I’m not saying the result is in any way unclear – just that it was not by a ‘vast majority’; I mean, it’s a woolly phrase at best, but surely you would need at least 65-35 to be able to say the majority was ‘vast’?

    On your points about campaign weaknesses, I agree with one and disagree with another; I agree Leave should have been able to mount a more robust campaign in Scotland, but – frankly – I think UKIP won Leave the vote by being unabashed about maxing out on immigration as an issue – without that I think Remain would have squeaked home.

    My point was more about messages and was not meant to be partisan (though I could have been clearer) – regardless of whether the messages on either side were valid, Remain failed to get their messages believed whereas Leave achieved credibility – why?

    My personal thesis is that it was a combination of Leave’s messages being more directly relevant to individuals and simpler to understand.

  18. New PM by Wednesday evening Cameron has said. Eagle must be flapping (no pun intended) that her leadership launch has been booted right off the news agenda.

  19. So May calls a no confidence vote in her government, Tories are whipped to vote no confidence or possibly just abstain. May goes to Queen and resigns, Queen then asks JC to form a government, he says ‘no problem luv, and orders the removal van’. Then JC invokes article 50 (closet Leaver) and heads of to Brussels to negotiate our exit…..

  20. Laszlo

    “The main reason is the uncertainty that needs to be calmed, but also, I think, the HoC is a bit taken aback by the schisms, radicalisation, etc.”

    Well I’m pretty shell shocked and I’m nowhere near the action

  21. @ALLAN CHRISTIE

    Had david Cameron not called a referendum he did not have to call we wouldn’t be discussing it here. History is full of ifs and maybes. In the end, I think the result was far better for leave than the leave camp would ever have expected. However, how you can call 53% ‘decisive’ baffles me – the 1975 result was decisive as the majority was comprised of 2/3 of voters.
    Leave won because they ran a very slick campaign, had the backing of most of the press, and were openly prepared to lie and lie blatantly. The remain camp always seemed to be a bunch of losers right from the outset – no vision, no positive message, just excuses and apologies.

  22. @AC – “However I have to ask the question..If the EU and what it means was defined by remain then why did that message fail to convince the vast majority of people in England and Wales who voted leave?”

    Well the answer to this one is extremely simple – the Brexit voters thought they could have something better. The fact that whatever this could not be defined was ideal for the Leave campaign.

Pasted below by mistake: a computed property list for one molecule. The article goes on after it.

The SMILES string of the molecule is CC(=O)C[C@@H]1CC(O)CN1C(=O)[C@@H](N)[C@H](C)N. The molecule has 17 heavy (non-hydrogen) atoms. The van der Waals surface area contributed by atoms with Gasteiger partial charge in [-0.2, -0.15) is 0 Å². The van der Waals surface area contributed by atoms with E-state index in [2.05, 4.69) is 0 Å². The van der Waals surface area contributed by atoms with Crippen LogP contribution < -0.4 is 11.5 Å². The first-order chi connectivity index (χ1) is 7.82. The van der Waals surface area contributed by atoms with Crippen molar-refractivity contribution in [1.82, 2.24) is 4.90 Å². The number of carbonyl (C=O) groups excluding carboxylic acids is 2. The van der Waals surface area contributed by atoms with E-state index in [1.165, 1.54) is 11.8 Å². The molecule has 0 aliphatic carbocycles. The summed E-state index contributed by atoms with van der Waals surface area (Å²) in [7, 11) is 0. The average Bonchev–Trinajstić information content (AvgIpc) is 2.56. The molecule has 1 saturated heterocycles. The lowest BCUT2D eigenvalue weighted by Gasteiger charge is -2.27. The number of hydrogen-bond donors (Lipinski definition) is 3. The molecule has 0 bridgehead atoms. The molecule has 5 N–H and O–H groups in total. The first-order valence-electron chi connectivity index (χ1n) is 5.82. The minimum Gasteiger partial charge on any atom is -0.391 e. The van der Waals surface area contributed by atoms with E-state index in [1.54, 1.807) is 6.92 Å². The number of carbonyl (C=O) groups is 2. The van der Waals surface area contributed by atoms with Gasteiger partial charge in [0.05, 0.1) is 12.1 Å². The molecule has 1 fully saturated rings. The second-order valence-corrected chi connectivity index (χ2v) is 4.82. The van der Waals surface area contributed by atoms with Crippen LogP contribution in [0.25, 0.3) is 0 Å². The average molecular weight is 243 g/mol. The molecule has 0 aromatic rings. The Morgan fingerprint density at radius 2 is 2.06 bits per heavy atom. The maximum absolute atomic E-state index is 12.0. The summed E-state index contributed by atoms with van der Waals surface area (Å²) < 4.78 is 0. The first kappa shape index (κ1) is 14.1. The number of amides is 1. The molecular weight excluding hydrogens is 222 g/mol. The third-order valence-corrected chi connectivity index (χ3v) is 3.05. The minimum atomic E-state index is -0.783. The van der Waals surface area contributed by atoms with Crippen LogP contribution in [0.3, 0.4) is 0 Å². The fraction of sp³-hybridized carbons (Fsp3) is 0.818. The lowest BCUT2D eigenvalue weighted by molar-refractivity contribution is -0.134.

If and when the actual Leaev offer becomes firmly defined, Brexit voters may then wish to revisit their choice – no on really knows on this though.

    All speculation on what might or might not happen is just that – speculation. Opinion polls will determine what actually happens, with remainer like May being very keen to sieze on any sign that opinion has shifted.

    The argument over ‘betrayal’ if we have another vote and the result is to remain would be entirely bogus, for anyone who believes in democracy. In effect, they would be saying that democracy on the 23rd June 2016 is the only democracy that matters, and any subsequent democracy would have less legitimacy. This is clearly wrong.

  23. @BigFatRon

    The majority in England outside London was 57%-43%, nearly all English marginals were Leave. There will be no GE prior to Brexit deal, too risky as UKIP would exploit the situation ie ‘Vote UKIP or they will backslide’ and Tories might lose their majority. Plus after the trauma of Leave result, not likely Tories will be so confident in unpredictable times.

    On the vote to leave EU, Tories will unite & will have the DUP onside. There may be a few Tory Rebels but there will probably be more Labour Leavers supporting the Gov’t.

  24. @Allan Christie

    “However I have to ask the question..If the EU and what it means was defined by remain then why did that message fail to convince the vast majority of people in England and Wales who voted leave?”

    1) because David Cameron was the front man of the Remain campaign
    2) Because Leave managed to get 2 huge lies into the public consciousness and brazenly stuck with them and repeated them from first to last (those were that £350 million per week would be spent on the NHS after Brexit; the other being that Turkey would join the EU)

    In contrast the Remain Campaign came up with some rather exaggerated worst case scenarios but always seemed embarrassed to repeat them when challenged. However despite this there was still no “vast majority” in England and Wales for anything…

  25. The mood music from May on economic policy looks to be a move towards some sort of Ordoliberalism.

    Not ideal, but far better than the current situation.

    She could only manage to it with help from the opposition though.

  26. @Barbazenzero

    The government would believe that it a Royal Prerogative issue, wouldn’t they? But there will be massive pressure on May to call a parliamentary vote on the issue – not just from the lawyers and other parties, but by many within her own party as well.